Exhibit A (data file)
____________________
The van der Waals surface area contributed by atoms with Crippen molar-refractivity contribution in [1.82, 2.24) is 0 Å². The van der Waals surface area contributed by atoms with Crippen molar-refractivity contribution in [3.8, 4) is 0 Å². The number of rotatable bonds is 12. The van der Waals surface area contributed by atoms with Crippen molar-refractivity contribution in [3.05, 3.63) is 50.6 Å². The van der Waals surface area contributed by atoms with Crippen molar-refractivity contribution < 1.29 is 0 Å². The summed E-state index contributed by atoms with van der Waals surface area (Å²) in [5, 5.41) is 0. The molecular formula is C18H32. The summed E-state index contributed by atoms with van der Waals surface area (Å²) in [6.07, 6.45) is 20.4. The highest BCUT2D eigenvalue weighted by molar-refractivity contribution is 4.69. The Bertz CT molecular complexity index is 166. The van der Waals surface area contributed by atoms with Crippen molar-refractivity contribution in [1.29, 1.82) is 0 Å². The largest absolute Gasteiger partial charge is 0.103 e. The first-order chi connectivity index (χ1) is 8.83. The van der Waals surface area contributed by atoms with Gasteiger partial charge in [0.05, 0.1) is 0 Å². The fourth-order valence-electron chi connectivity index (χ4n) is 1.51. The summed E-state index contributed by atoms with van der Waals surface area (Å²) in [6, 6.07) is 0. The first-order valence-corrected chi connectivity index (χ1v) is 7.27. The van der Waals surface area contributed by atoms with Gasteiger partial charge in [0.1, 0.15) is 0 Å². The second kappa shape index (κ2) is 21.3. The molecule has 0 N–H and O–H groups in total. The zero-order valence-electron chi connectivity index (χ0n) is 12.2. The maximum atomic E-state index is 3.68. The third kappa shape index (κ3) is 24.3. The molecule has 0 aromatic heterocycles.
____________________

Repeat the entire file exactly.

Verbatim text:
The van der Waals surface area contributed by atoms with Crippen molar-refractivity contribution in [1.82, 2.24) is 0 Å². The van der Waals surface area contributed by atoms with Crippen molar-refractivity contribution in [3.8, 4) is 0 Å². The number of rotatable bonds is 12. The van der Waals surface area contributed by atoms with Crippen molar-refractivity contribution in [3.05, 3.63) is 50.6 Å². The van der Waals surface area contributed by atoms with Crippen molar-refractivity contribution < 1.29 is 0 Å². The summed E-state index contributed by atoms with van der Waals surface area (Å²) in [5, 5.41) is 0. The molecular formula is C18H32. The summed E-state index contributed by atoms with van der Waals surface area (Å²) in [6.07, 6.45) is 20.4. The highest BCUT2D eigenvalue weighted by molar-refractivity contribution is 4.69. The Bertz CT molecular complexity index is 166. The van der Waals surface area contributed by atoms with Crippen molar-refractivity contribution in [1.29, 1.82) is 0 Å². The largest absolute Gasteiger partial charge is 0.103 e. The first-order chi connectivity index (χ1) is 8.83. The van der Waals surface area contributed by atoms with Gasteiger partial charge in [0.05, 0.1) is 0 Å². The fourth-order valence-electron chi connectivity index (χ4n) is 1.51. The summed E-state index contributed by atoms with van der Waals surface area (Å²) in [6, 6.07) is 0. The first-order valence-corrected chi connectivity index (χ1v) is 7.27. The van der Waals surface area contributed by atoms with Gasteiger partial charge in [0.1, 0.15) is 0 Å². The second kappa shape index (κ2) is 21.3. The molecule has 0 N–H and O–H groups in total. The zero-order valence-electron chi connectivity index (χ0n) is 12.2. The maximum atomic E-state index is 3.68. The third kappa shape index (κ3) is 24.3. The molecule has 0 aromatic heterocycles.